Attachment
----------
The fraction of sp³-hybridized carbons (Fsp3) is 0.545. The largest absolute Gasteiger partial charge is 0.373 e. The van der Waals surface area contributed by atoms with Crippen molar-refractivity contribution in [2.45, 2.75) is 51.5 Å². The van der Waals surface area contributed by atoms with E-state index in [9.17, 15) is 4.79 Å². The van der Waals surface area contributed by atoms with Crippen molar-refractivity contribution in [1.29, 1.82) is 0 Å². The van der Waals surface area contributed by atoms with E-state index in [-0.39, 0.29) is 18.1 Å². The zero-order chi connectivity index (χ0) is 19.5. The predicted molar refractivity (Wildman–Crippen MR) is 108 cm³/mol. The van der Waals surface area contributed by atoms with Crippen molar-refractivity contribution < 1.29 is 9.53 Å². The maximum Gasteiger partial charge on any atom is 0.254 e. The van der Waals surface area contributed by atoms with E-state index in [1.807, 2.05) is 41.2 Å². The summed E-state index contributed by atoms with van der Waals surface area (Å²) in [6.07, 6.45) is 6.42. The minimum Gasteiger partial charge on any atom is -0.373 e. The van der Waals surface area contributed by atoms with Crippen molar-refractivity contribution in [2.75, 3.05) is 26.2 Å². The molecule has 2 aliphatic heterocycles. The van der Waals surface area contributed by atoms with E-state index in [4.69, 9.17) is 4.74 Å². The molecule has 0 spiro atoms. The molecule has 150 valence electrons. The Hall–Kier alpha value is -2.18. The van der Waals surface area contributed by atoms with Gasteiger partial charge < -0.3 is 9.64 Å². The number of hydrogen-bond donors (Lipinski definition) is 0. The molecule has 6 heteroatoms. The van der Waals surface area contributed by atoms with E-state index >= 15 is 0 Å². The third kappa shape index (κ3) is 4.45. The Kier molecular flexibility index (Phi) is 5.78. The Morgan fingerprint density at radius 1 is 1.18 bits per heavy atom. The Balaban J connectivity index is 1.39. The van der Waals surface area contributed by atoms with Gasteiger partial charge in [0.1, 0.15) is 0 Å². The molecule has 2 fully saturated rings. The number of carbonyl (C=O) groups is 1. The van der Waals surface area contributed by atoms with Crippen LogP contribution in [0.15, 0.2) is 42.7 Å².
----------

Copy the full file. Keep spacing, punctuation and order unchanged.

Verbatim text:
The fraction of sp³-hybridized carbons (Fsp3) is 0.545. The largest absolute Gasteiger partial charge is 0.373 e. The van der Waals surface area contributed by atoms with Crippen molar-refractivity contribution in [2.45, 2.75) is 51.5 Å². The van der Waals surface area contributed by atoms with E-state index in [9.17, 15) is 4.79 Å². The van der Waals surface area contributed by atoms with Crippen molar-refractivity contribution in [1.29, 1.82) is 0 Å². The van der Waals surface area contributed by atoms with E-state index in [-0.39, 0.29) is 18.1 Å². The zero-order chi connectivity index (χ0) is 19.5. The predicted molar refractivity (Wildman–Crippen MR) is 108 cm³/mol. The van der Waals surface area contributed by atoms with Crippen molar-refractivity contribution < 1.29 is 9.53 Å². The maximum Gasteiger partial charge on any atom is 0.254 e. The van der Waals surface area contributed by atoms with E-state index in [1.807, 2.05) is 41.2 Å². The summed E-state index contributed by atoms with van der Waals surface area (Å²) in [6.07, 6.45) is 6.42. The minimum Gasteiger partial charge on any atom is -0.373 e. The van der Waals surface area contributed by atoms with Crippen molar-refractivity contribution in [2.75, 3.05) is 26.2 Å². The molecule has 2 aliphatic heterocycles. The van der Waals surface area contributed by atoms with E-state index in [4.69, 9.17) is 4.74 Å². The molecule has 0 spiro atoms. The molecule has 150 valence electrons. The Hall–Kier alpha value is -2.18. The van der Waals surface area contributed by atoms with Gasteiger partial charge < -0.3 is 9.64 Å². The number of hydrogen-bond donors (Lipinski definition) is 0. The molecule has 6 heteroatoms. The van der Waals surface area contributed by atoms with E-state index >= 15 is 0 Å². The third kappa shape index (κ3) is 4.45. The Kier molecular flexibility index (Phi) is 5.78. The Morgan fingerprint density at radius 1 is 1.18 bits per heavy atom. The Balaban J connectivity index is 1.39. The van der Waals surface area contributed by atoms with Gasteiger partial charge in [0.1, 0.15) is 0 Å². The molecule has 2 fully saturated rings. The number of carbonyl (C=O) groups is 1. The van der Waals surface area contributed by atoms with Crippen LogP contribution in [0.15, 0.2) is 42.7 Å².